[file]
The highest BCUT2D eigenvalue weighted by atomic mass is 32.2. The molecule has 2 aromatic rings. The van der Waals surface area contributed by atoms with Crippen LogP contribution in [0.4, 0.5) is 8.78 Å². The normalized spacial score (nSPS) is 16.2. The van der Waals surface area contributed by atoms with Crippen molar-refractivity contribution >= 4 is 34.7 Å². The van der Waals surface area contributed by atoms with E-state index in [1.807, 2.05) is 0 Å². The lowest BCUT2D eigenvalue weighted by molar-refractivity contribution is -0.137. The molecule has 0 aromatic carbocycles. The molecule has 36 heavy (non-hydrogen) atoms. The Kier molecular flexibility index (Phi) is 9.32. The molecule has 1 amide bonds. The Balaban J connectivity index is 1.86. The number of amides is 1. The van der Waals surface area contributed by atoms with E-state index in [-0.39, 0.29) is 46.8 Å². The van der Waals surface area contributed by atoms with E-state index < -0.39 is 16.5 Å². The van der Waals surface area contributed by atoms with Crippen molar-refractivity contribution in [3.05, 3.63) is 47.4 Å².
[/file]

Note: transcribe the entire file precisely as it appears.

The highest BCUT2D eigenvalue weighted by atomic mass is 32.2. The molecule has 2 aromatic rings. The van der Waals surface area contributed by atoms with Crippen LogP contribution in [0.4, 0.5) is 8.78 Å². The normalized spacial score (nSPS) is 16.2. The van der Waals surface area contributed by atoms with Crippen molar-refractivity contribution >= 4 is 34.7 Å². The van der Waals surface area contributed by atoms with E-state index in [1.807, 2.05) is 0 Å². The lowest BCUT2D eigenvalue weighted by molar-refractivity contribution is -0.137. The molecule has 0 aromatic carbocycles. The molecule has 36 heavy (non-hydrogen) atoms. The Kier molecular flexibility index (Phi) is 9.32. The molecule has 1 amide bonds. The Balaban J connectivity index is 1.86. The number of amides is 1. The van der Waals surface area contributed by atoms with E-state index in [-0.39, 0.29) is 46.8 Å². The van der Waals surface area contributed by atoms with E-state index < -0.39 is 16.5 Å². The van der Waals surface area contributed by atoms with Crippen molar-refractivity contribution in [3.05, 3.63) is 47.4 Å².